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MLP: Cringe-worthy redundancies, and an admission

| December 9, 2021 1:00 AM

Waste not, want not, as the old adage goes. Words shouldn’t pile up like useless trash on a dump site. The poor fellows have value, says your Mrs. Language Person. Dignity! Due respect!

Each word deserves its place in the linguistic sun. Synonyms must be separated, carved out of the jumble (but never “separated out,” as reader J.P. noted).

Please, Dear Reader, say it isn’t merely word nerds who balk at such cringe-worthy redundancies. They’re simply not where it’s at. (Shudder! Two place references need not occupy the same sentence. Sigh.)

If two words essentially mean the same thing, they should part ways. To MLP, hearing them conjoined is like nails screeching down the old chalkboard. Spare her the agony.

MLP begs your supportive efforts to avoid, correct, and abhor these common redundant phrases:

Where she’s at. It’s where she is. She is at home. Never, never “where it’s at.”

These ones. These already specify. Which ones? These. “These ones” is overkill.

Unexpected surprise. As opposed to an expected surprise? Come now.

Basic necessities. This tired cliché may be argued, as occasionally something unusual may become a necessity. But if something is “basic” it generally is a necessity, so good editors tend to eliminate one or the other.

ATM machine and HTML language. It pays to know one’s acronyms. Automated Teller Machine and Hypertext Markup Language are sufficient; no need to repeat the last word. Rather like the Sahara, without the desert (“sahara” is Arabic for desert).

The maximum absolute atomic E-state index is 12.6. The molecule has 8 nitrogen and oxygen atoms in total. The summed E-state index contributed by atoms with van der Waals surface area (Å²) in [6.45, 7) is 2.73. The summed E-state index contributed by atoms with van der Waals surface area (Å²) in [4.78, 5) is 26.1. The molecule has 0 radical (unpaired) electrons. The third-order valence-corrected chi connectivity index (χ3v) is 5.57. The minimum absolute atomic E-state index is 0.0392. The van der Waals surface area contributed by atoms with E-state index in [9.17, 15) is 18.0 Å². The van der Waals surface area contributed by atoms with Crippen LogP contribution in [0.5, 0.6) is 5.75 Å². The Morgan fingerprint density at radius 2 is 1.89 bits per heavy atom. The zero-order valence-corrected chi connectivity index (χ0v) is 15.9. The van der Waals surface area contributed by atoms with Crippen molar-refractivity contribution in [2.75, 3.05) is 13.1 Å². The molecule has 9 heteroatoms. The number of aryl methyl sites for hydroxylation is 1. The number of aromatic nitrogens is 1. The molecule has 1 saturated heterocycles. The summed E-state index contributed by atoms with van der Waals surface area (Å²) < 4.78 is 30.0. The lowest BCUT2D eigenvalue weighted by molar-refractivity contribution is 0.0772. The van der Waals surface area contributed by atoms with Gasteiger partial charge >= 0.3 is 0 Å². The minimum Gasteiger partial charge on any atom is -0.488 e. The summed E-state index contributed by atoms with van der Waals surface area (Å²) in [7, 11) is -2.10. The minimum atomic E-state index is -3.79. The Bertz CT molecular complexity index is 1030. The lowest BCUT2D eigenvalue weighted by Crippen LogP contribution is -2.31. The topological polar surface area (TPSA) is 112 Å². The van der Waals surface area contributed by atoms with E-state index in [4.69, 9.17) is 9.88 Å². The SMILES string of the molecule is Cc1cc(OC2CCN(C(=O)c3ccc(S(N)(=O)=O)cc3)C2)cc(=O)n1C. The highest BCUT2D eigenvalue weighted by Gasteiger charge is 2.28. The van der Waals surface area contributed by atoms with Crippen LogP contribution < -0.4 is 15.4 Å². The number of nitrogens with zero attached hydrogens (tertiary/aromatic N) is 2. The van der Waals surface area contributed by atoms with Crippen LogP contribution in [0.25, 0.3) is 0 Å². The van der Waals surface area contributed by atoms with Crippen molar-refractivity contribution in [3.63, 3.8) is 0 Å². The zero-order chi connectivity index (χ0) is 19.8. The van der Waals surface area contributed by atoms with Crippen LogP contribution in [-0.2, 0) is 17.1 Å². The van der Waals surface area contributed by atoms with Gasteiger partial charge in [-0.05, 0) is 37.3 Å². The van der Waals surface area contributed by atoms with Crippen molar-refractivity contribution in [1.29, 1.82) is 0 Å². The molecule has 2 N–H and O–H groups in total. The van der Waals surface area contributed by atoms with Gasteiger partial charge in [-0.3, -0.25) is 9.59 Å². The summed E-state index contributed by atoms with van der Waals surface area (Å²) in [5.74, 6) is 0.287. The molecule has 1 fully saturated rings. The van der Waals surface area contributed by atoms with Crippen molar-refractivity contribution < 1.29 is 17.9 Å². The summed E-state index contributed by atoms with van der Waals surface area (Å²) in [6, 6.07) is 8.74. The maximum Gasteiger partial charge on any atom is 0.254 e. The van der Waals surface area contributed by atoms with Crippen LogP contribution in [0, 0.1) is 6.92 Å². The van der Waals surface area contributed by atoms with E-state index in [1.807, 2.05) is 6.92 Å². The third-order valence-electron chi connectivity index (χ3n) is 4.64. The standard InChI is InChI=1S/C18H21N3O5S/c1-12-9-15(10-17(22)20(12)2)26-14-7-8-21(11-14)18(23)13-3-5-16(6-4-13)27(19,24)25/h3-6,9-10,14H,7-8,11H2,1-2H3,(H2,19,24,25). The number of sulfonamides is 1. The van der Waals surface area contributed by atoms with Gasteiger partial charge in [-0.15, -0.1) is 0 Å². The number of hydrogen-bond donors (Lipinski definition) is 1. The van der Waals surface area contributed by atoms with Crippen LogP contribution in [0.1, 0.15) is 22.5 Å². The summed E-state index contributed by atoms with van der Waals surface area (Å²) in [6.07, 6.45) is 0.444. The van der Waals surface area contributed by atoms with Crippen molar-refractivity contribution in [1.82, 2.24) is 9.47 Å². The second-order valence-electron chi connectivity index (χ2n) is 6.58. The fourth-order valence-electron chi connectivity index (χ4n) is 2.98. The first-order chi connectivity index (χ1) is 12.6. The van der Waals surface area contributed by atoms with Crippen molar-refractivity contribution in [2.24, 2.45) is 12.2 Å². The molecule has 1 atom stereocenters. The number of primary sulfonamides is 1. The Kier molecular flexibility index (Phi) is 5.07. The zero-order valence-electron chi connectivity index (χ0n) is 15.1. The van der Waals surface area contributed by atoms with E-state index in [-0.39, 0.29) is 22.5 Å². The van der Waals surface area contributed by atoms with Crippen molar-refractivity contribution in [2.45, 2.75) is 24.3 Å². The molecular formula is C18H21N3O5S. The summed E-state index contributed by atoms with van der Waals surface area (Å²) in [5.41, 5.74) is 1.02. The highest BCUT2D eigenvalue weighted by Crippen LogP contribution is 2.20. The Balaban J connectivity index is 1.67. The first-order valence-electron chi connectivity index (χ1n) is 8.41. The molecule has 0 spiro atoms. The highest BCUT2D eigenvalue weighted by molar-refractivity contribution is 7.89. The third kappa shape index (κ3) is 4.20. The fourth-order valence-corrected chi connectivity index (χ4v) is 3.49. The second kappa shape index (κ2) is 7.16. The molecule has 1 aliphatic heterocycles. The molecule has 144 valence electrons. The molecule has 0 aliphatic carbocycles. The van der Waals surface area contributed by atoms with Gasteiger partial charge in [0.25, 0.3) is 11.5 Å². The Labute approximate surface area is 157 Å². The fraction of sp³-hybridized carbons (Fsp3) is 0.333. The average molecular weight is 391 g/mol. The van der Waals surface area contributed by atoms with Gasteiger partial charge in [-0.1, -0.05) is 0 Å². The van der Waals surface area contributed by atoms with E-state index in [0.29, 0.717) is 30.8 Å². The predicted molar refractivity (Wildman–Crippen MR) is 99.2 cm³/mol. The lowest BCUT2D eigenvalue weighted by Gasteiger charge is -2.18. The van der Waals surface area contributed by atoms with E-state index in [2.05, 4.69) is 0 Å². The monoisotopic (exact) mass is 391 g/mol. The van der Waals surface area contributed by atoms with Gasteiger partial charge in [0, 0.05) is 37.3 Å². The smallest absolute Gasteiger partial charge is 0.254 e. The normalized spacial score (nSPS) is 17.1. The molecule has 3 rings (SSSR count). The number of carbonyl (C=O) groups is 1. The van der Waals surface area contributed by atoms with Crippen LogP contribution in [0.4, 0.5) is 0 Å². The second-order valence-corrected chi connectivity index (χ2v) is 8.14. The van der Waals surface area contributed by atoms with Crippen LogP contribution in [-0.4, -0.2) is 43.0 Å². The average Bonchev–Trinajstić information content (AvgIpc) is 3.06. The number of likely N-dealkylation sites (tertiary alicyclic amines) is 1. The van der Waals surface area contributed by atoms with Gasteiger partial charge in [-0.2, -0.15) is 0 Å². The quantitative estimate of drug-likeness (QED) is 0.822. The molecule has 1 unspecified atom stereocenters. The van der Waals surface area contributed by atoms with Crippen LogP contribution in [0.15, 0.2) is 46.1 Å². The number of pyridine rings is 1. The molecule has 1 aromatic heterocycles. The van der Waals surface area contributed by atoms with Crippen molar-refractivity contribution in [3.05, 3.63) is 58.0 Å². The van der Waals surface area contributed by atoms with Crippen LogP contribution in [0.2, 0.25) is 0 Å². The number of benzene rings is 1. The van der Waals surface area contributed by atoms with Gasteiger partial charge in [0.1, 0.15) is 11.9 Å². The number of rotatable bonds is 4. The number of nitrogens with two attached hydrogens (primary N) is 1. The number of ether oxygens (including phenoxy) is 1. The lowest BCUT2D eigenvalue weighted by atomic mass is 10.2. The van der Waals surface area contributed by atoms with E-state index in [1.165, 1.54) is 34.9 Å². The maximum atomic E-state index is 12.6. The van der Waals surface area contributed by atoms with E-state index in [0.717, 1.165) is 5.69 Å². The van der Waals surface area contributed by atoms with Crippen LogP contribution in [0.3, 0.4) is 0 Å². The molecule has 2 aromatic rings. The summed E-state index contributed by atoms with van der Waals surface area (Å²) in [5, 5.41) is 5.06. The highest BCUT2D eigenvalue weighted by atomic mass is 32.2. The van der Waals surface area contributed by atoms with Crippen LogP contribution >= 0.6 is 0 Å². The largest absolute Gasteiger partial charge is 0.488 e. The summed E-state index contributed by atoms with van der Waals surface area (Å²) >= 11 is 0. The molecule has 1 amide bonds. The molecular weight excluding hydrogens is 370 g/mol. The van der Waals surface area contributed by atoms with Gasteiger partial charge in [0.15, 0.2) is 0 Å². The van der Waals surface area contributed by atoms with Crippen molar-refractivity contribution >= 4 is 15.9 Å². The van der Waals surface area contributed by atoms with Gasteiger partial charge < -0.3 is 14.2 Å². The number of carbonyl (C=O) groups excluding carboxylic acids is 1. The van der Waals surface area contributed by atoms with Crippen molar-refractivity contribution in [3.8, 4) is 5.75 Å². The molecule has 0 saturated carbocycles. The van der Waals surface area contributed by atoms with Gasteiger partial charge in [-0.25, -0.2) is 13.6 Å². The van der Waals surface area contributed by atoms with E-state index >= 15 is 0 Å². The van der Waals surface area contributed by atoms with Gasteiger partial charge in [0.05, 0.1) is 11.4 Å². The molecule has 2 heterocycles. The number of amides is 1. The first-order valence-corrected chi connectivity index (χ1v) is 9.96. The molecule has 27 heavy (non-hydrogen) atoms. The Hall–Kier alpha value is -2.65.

Added bonus. A bonus is something extra. It’s added already, so an added bonus is repetitive.

My personal opinion. As opposed to an impersonal one? Naturally your opinion is personal to you. Would one assume the word “my” refers to someone else’s opinion?

Invited guests. An uninvited guest is a visitor or worse, an intruder. Guests are by definition “a person who is invited.”

Revert back. Could you revert forward? Of course not. Back out of it.

Unintentional mistake. A mistake is unknown when committed, even if the action is intentional. Unintended consequences, however, make sense.

New innovations. An innovation is by definition new, or represents some change from a prior state. Perhaps it’s possible to distinguish a recent from a prior development among a list of innovations. Otherwise “new” is redundant.

Free gift. Does one ever pay to receive a gift? If so, it isn’t one.

Longer in length. Need this be explained?

Now before she closes, MLP must address an issue taken with her last column. Mr. Principal Person, one Dan Nicklay of Coeur d’Alene Charter Academy and noted English aficionado, was the first to admonish your MLP about “hone in.” “Home in” is indeed correct, instructs MPP.

After further research, your rarely-so-humble Mrs. Language Person must concede. With a caveat.

It seems “hone in,” while ostensibly logical as a narrowed (or honed) focus on a subject, is a more recent addition to the language and likely a misunderstanding of the original “home in.” According to Merriam Webster, “home in” is derived from the description of a missile or a pigeon homing in on a target, finding the intended destination.

Webster’s describes “hone” as more appropriate referring to the honing of a skill. The caveat, weak though it may be, is that in modern parlance (according to some, but not all, grammar sites), “hone in” has become acceptable.

Then again, so has wearing pajamas in public and your MLP would never.

Thus, she is publicly shamed. An hour in the stocks should suffice. Please, Mr. Principal Person, don’t throw an apple. If you do, let’s hope it doesn’t home in on the red-faced target.


Mrs. Language Person and Sholeh Patrick are columnists for the Hagadone News Network. Email Sholeh@cdapress.com.

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